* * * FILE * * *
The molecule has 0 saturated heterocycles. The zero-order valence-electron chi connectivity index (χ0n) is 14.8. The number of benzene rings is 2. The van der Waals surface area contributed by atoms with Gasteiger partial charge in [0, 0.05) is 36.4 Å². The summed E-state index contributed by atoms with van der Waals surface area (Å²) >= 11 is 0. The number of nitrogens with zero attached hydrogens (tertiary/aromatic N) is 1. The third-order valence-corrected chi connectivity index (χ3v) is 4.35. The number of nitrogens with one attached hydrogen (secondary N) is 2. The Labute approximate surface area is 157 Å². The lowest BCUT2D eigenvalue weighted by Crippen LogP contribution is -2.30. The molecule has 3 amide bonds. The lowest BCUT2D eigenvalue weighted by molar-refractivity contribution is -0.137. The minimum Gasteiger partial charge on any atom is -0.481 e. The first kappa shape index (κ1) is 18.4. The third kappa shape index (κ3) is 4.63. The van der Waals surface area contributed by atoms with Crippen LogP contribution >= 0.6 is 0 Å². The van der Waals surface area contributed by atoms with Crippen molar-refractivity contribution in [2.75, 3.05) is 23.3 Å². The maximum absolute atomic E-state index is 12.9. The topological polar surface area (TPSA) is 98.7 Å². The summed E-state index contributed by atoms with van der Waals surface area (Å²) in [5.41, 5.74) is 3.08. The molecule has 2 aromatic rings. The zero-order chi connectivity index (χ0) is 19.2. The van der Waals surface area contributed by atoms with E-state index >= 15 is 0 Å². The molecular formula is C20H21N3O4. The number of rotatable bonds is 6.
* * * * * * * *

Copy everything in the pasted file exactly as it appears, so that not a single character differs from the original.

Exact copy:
The molecule has 0 saturated heterocycles. The zero-order valence-electron chi connectivity index (χ0n) is 14.8. The number of benzene rings is 2. The van der Waals surface area contributed by atoms with Gasteiger partial charge in [0, 0.05) is 36.4 Å². The summed E-state index contributed by atoms with van der Waals surface area (Å²) >= 11 is 0. The number of nitrogens with zero attached hydrogens (tertiary/aromatic N) is 1. The third-order valence-corrected chi connectivity index (χ3v) is 4.35. The number of nitrogens with one attached hydrogen (secondary N) is 2. The Labute approximate surface area is 157 Å². The lowest BCUT2D eigenvalue weighted by Crippen LogP contribution is -2.30. The molecule has 3 amide bonds. The lowest BCUT2D eigenvalue weighted by molar-refractivity contribution is -0.137. The minimum Gasteiger partial charge on any atom is -0.481 e. The first kappa shape index (κ1) is 18.4. The third kappa shape index (κ3) is 4.63. The van der Waals surface area contributed by atoms with Crippen LogP contribution >= 0.6 is 0 Å². The van der Waals surface area contributed by atoms with Crippen molar-refractivity contribution in [2.75, 3.05) is 23.3 Å². The maximum absolute atomic E-state index is 12.9. The topological polar surface area (TPSA) is 98.7 Å². The summed E-state index contributed by atoms with van der Waals surface area (Å²) in [5.41, 5.74) is 3.08. The molecule has 2 aromatic rings. The zero-order chi connectivity index (χ0) is 19.2. The van der Waals surface area contributed by atoms with E-state index >= 15 is 0 Å². The molecular formula is C20H21N3O4. The number of rotatable bonds is 6.